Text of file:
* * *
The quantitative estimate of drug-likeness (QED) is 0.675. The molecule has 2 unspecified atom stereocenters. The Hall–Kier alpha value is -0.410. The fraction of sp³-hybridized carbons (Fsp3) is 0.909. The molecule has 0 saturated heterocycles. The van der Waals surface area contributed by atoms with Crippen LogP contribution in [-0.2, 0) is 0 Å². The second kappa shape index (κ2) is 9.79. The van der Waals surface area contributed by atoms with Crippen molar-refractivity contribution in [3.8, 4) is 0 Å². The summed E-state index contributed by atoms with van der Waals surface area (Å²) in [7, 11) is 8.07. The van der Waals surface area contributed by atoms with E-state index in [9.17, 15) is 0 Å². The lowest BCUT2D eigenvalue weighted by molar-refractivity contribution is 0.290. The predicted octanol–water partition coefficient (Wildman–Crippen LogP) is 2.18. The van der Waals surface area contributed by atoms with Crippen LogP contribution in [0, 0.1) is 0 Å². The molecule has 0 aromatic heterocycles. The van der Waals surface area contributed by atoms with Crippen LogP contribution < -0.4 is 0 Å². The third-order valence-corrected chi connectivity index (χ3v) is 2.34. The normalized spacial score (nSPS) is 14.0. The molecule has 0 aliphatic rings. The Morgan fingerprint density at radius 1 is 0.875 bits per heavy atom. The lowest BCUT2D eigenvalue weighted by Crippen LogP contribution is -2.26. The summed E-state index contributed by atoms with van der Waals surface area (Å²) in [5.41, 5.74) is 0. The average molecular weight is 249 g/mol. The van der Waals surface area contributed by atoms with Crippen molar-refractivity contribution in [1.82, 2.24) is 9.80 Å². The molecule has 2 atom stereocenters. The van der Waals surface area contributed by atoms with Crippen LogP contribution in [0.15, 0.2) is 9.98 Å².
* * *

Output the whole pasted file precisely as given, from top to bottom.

The quantitative estimate of drug-likeness (QED) is 0.675. The molecule has 2 unspecified atom stereocenters. The Hall–Kier alpha value is -0.410. The fraction of sp³-hybridized carbons (Fsp3) is 0.909. The molecule has 0 saturated heterocycles. The van der Waals surface area contributed by atoms with Crippen LogP contribution in [-0.2, 0) is 0 Å². The second kappa shape index (κ2) is 9.79. The van der Waals surface area contributed by atoms with Crippen molar-refractivity contribution in [3.8, 4) is 0 Å². The summed E-state index contributed by atoms with van der Waals surface area (Å²) in [7, 11) is 8.07. The van der Waals surface area contributed by atoms with E-state index in [9.17, 15) is 0 Å². The lowest BCUT2D eigenvalue weighted by molar-refractivity contribution is 0.290. The predicted octanol–water partition coefficient (Wildman–Crippen LogP) is 2.18. The van der Waals surface area contributed by atoms with Crippen LogP contribution in [0, 0.1) is 0 Å². The molecule has 0 aromatic heterocycles. The van der Waals surface area contributed by atoms with Crippen LogP contribution < -0.4 is 0 Å². The third-order valence-corrected chi connectivity index (χ3v) is 2.34. The normalized spacial score (nSPS) is 14.0. The molecule has 0 aliphatic rings. The Morgan fingerprint density at radius 1 is 0.875 bits per heavy atom. The lowest BCUT2D eigenvalue weighted by Crippen LogP contribution is -2.26. The summed E-state index contributed by atoms with van der Waals surface area (Å²) in [5.41, 5.74) is 0. The average molecular weight is 249 g/mol. The van der Waals surface area contributed by atoms with Crippen molar-refractivity contribution in [1.82, 2.24) is 9.80 Å². The molecule has 2 atom stereocenters. The van der Waals surface area contributed by atoms with Crippen LogP contribution in [0.15, 0.2) is 9.98 Å².